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Economic documentation


The most recent and complete economic model documentation is available on Pardee's website. Although the text in this interactive system is, for some IFs models, often significantly out of date, you may still find the basic description useful to you.

The economics model of IFs forecasting system draws on two general modeling traditions. The first is the dynamic growth model of classical economics. Within IFs the growth rates of labor force, capital stock, and multifactor productivity largely determine the overall size of production and therefore of the economy. The second tradition is the general equilibrium model of neo-classical economics. IFs contains a six-sector (agriculture, raw materials, energy, manufactures, services, and ICT) equilibrium-seeking representation of domestic supply, domestic demand, and trade. Further, the goods and services market representation is embedded in a larger social accounting matrix structure that introduces the behavior of household, firm, and government agent classes and the financial flows they determine. 

Goods and Services Market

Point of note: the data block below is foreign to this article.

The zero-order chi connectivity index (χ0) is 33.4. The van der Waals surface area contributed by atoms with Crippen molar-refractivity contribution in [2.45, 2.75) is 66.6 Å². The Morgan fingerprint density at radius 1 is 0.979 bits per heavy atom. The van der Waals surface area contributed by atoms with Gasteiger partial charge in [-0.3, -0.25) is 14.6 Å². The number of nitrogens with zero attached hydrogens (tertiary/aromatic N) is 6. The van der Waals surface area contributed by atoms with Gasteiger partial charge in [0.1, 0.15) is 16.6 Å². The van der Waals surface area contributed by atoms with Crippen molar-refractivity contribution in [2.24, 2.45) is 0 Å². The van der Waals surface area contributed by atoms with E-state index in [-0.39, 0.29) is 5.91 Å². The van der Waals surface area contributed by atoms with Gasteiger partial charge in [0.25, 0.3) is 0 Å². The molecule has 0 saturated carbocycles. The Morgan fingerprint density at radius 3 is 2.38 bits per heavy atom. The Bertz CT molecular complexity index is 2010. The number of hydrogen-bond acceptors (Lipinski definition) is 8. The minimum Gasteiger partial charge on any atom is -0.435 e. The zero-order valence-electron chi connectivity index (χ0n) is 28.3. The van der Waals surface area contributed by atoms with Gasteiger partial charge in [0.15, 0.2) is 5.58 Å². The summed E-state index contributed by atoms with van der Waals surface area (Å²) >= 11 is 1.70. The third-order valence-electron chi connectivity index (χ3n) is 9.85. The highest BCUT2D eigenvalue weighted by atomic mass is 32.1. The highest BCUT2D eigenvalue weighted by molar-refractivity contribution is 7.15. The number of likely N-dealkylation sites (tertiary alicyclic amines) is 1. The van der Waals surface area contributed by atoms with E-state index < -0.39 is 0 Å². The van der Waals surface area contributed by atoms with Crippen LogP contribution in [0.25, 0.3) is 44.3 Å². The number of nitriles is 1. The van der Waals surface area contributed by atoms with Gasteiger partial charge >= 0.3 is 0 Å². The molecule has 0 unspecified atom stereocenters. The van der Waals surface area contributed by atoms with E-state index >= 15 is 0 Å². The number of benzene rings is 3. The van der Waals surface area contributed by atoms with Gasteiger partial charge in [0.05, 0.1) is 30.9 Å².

Goods and Services
Organizing Structure
Endogenously driven production function represented within a dynamic general equilibrium-seeking model
Capital, labor, accumulated technology
Production, consumption, trade, investment
Key Aggregate  Relationships 
(illustrative, not comprehensive)
Production function with endogenous technological change; price movements equilibrate markets over time
Key Agent-Class Behavior  Relationships
(illustrative, not comprehensive)
Households and work/leisure, consumption, and female participation patterns;
Firms and investment;
Government decisions on revenues and on both direct expenditures and transfer payments

Households, firms, and the government interact via markets in goods and services. There are obvious stock and flow components of markets that are desirable and infrequently changed in model representation. Perhaps the most important key aggregate relationship is the production function. Although the firm is an implicit agent-class in that function, the relationships of production even to capital and labor inputs, much less to the variety of technological and social and human capital elements that enter a specification of endogenous productivity change (Solow 1957; Romer 1994), involve multiple agent-classes. In the representation of the market now in IFs there are also many key agent-class relationships as suggested by the table.


Financial Flows / Social Accounting


Organizing Structure
Market plus socio-political transfers in Social Accounting Matrix (SAM)
Government, firm, household assets/debts
Savings, consumption, FDI, foreign Aid, IFI credits/grants, government expenditures (military, health, education, other) and transfers (pensions and social transfers)
Key Aggregate  Relationships 
(illustrative, not comprehensive)
Exchange rate, movements with net asset/current account level; interest rate movements with savings and investment
Key Agent-Class Behavior  Relationships
(illustrative, not comprehensive)
Household savings/consumption;
Firm investment/profit returns and FDI decisions;
Government revenue, expenditure/transfer payments;
IFI credits and grants